Flickr user Rudi Riet

Ballparking Your Retirement Benefit

A quick guide to estimating your retirement income.

Last week, I presented a series of true/false questions to ask yourself to determine if you’re  financially ready to retire. One of the questions was whether you had done a “net to net” comparison of your net monthly income while working compared to your net monthly income you will have once you are retired.

In order to do that, you need not just the information available in your paycheck about your current net income, but a reasonable estimate of what you can count on in retirement. There are several ways to get that information.

I encourage employees who are planning to retire within the next year or two to request an estimate from their human resources office. Most likely, it will be prepared using one of two software programs:

These programs are designed for use by trained retirement specialists. Those specialists typically review your service history before using the software, to provide a more accurate estimate of your Civil Service Retirement System or Federal Employees Retirement System basic benefit. Retirement specialists are often inundated with requests for estimates, along with the work of processing actual retirement applications. The applications take priority, so be prepared to wait a few weeks after your initial request for an estimate. In some cases, you may not be able to even request an annuity calculation unless you are close to your retirement eligibility.

If you would prefer to compute your own retirement estimate, it is not that hard if you have a straightforward career history – that is, if you worked on a full-time schedule that was covered by retirement deductions without too many breaks in service. If you are confident that your service dates are accurate, you can figure your length of service and highest three years of average salary pretty easily. The Office of Personnel Management's website contains information on such computations for both CSRS and FERS.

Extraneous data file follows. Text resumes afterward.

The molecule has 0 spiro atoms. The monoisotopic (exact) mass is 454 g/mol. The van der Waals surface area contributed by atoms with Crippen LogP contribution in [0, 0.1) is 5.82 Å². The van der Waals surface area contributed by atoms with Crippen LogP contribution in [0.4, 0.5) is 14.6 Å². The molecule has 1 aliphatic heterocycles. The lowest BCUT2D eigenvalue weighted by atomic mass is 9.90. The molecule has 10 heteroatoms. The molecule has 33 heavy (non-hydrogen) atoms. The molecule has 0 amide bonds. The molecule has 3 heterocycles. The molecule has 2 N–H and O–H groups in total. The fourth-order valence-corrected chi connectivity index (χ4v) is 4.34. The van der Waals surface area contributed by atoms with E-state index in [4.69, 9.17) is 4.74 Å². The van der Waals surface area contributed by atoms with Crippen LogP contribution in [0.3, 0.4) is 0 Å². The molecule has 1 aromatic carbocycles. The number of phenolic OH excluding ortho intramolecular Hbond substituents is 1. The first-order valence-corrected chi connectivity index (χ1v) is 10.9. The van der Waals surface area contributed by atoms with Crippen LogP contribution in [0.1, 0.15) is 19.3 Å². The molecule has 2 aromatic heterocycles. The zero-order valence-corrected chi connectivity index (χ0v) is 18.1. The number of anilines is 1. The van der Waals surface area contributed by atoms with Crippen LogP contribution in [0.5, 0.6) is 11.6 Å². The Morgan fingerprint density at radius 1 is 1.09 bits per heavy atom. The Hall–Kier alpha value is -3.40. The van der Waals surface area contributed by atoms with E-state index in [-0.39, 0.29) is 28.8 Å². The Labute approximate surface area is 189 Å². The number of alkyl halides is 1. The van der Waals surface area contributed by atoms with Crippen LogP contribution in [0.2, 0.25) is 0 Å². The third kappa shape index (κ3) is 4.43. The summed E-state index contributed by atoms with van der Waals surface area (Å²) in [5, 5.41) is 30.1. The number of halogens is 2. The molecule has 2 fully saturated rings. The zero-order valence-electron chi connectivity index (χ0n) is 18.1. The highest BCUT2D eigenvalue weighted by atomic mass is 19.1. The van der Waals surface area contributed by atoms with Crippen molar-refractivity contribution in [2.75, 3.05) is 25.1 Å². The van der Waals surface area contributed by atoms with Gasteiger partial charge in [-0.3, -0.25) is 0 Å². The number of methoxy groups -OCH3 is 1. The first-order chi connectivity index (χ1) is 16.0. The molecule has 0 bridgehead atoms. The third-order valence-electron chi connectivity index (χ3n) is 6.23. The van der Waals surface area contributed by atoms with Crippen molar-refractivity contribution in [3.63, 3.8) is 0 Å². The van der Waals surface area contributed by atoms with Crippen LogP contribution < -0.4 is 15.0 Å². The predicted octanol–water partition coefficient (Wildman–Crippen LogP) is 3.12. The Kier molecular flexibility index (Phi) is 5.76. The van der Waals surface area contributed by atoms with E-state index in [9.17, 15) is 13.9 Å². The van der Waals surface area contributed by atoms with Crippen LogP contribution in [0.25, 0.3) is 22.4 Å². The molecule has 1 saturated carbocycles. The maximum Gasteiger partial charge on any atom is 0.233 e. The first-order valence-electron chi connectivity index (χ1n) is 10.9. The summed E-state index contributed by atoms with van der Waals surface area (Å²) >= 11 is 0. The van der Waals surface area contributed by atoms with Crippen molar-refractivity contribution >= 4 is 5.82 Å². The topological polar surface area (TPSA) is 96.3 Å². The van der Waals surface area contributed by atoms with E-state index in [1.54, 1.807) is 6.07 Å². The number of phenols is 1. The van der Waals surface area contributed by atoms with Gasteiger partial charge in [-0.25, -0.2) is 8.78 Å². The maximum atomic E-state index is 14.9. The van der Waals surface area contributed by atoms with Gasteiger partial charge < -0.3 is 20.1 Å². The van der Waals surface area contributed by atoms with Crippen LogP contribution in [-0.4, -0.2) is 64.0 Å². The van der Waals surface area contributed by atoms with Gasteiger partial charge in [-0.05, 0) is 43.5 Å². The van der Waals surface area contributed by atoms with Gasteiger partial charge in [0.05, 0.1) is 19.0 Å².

You can also use a do-it-yourself program called FedBens. (To get it, email its creator, Robert Benson, at fedbens@aol.com.) FedBens can be used quickly and easily to generate a one-page annuity report. It can also produce a more detailed report if you insert your high-three salary rates, monthly health and life insurance premiums, sick leave balance and survivor benefit election. The program is also capable of factoring in Thrift Savings Plan projections; military service credit deposits; special provisions for law enforcement officers, firefighters and air traffic controllers; and more.

Federal health benefits, long-term care insurance and supplemental dental and vision insurance premiums cost the same for retirees as for current employees. The only difference is that these premiums are deducted for retirees after taxes, not before. The cost of life insurance in retirement will depend on your age and how much coverage you want to continue into your retirement years. You can use OPM’s Federal Employees Group Life Insurance calculator to determine the cost of your FEGLI while employed, and then compute the cost of  carrying FEGLI into retirement. If you’re going to retire at age 65 or later, you may need to subtract the cost of Medicare Part B from your Social Security retirement.

Your TSP account can produce income in a variety of ways, including a specific dollar amount that you can select and change from year to year or a payout based on your life expectancy. The TSP also offers a variety of life annuity options. All of these options can be weighed using the TSP’s Retirement Income Estimator.

It’s easy to do Social Security retirement calculations online. You can create different retirement scenarios for yourself by setting up a My Social Security account. If you are covered under CSRS, you may also need to use the special Windfall Elimination Provision calculator that is available from the Social Security Administration.

After completing such fairly simple exercise, you may have a better level of confidence as you plan for a financially secure life in retirement – or you may get a reality check on how much longer you’ll need to work to retire comfortably.

Photo: Flickr user Rudi Riet

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